Make your event a success with a videographer contract

Looking to hire a videographer to produce videos for your company? Then you need to make sure you have the proper service agreement in place. Here's what you need to know.

by Belle Wong, J.D.
updated May 11, 2023 ·  3min read

It's not uncommon these days for small business owners to find themselves in need of the services of a videographer. Whether it's video to accompany a marketing campaign or social media clips to help your company develop its brand awareness, utilizing video can be a smart marketing move. Working with a videographer is, however, as much of a business arrangement as working with any other contractor, and as with all business dealings, it's a good idea to document the transaction with a written agreement.

Bald male videographer holding camera pointed at blonde woman facing away

Benefits of a videography service agreement

Even if the videographer you're working with is your Aunt Penny's cousin's sister-in-law and everyone on both sides of the family has regaled you with accolades about her stellar work, it's still important to have a written agreement in place. Like all the other contracts you sign while running your business, the purpose of a videographer contract is to protect the interests of both parties involved.

An added benefit is that getting everything in writing reduces the chances of misinterpretation and misunderstandings. For example, you might be expecting your videographer to deliver a final, fully edited 30-minute video, which you're absolutely certain was discussed the last time you chatted with the videographer. She, on the other hand, may have thought you'd only mentioned you wanted editing but weren't sure. The videographer contract spells out such matters, alerting parties to each other's expectations so everyone knows precisely what they've agreed to.

What to include in a videographer service agreement

Before drafting your agreement or customizing a videographer contract template, you should first discuss all aspects of the arrangement with your chosen videographer. Whether you're working with an individual or a company, make sure you ask questions about any details you're unsure about and get any needed clarification about the extent of the services they offer.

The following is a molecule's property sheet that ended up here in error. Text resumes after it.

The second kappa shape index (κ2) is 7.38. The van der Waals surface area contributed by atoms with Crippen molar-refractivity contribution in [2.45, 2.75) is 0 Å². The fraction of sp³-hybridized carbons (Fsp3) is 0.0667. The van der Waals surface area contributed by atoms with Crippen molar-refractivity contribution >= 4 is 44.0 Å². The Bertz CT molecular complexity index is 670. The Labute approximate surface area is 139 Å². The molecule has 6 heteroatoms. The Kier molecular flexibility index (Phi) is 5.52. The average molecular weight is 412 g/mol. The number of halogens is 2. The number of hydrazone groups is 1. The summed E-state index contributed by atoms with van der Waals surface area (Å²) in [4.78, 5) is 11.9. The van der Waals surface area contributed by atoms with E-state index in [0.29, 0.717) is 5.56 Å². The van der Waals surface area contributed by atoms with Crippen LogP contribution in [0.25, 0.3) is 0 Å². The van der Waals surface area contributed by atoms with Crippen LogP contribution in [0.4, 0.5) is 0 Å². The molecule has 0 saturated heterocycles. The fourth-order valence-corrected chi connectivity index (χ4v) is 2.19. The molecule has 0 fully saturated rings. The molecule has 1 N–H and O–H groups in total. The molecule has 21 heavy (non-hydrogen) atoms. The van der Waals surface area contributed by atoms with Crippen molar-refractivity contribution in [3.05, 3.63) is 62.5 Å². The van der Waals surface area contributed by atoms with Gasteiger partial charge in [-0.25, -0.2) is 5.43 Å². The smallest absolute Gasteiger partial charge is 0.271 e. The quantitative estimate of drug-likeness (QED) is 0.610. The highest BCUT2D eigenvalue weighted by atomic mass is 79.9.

Once you have all the details, it's time to get to work on the document. In addition to typical business terms of contract, such as clauses governing contract termination and indemnification, you should make sure your contract with the videographer covers video-related specifics, such as the following:

  • Each party's responsibilities. It's always a good idea to overinclude details rather than underinclude, as this reduces the risk of omitting an important task. And while specific tasks will fall on your videographer's shoulders, make sure that other responsibilities are also covered. For example, if the shoot takes place on location, your agreement should set out who is responsible for getting any required permits and paying any associated location fees.
  • Deadlines for completion, including interim deadlines. You know when you need the final product, but there are also steps in the process that must be accounted for in the timetable. If your videographer will deliver a draft, be clear as to when you will receive it and how long you have to review and provide your feedback. Note that it's common practice for videographers to release only watermarked drafts prior to receiving final payment.
  • Additional services. Define any additional services that might be required. For example, the agreement should provide for revisions or additional work if the submitted draft isn't up to agreed-upon standards, but there should also be a provision for additional services that are the result of other variables, such as a change in your expected use of the finalized video.
  • Copyright. Although most videographers contract on a work-for-hire basis, your document should clearly state that you get ownership of the video and all associated rights. For example, full ownership of the video means you have the right to edit and use it in any way you want. While the videographer normally does not retain copyright, it is common practice for the contract to include language allowing the videographer to use the video in her portfolio. Some videographers may also require that they receive credit in some way, such as with a digital watermark.
  • Compensation and payment terms. The contract should clearly set out the terms of payment, including a schedule, if you and the videographer have agreed to one. If there are any anticipated expenses related to producing the final product, such as location or talent costs, these should be covered in the agreement as well.

A professional videographer can produce the high-quality videos your business needs to promote its goods or services. A comprehensive videography services agreement helps define the roles and expectations of both parties and set the foundation for a good working business relationship.

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Belle Wong, J.D.

About the Author

Belle Wong, J.D.

Belle Wong, is a freelance writer specializing in small business, personal finance, banking, and tech/SAAS. She spends h… Read more

This portion of the site is for informational purposes only. The content is not legal advice. The statements and opinions are the expression of the author, not LegalZoom, and have not been evaluated by LegalZoom for accuracy, completeness, or changes in the law.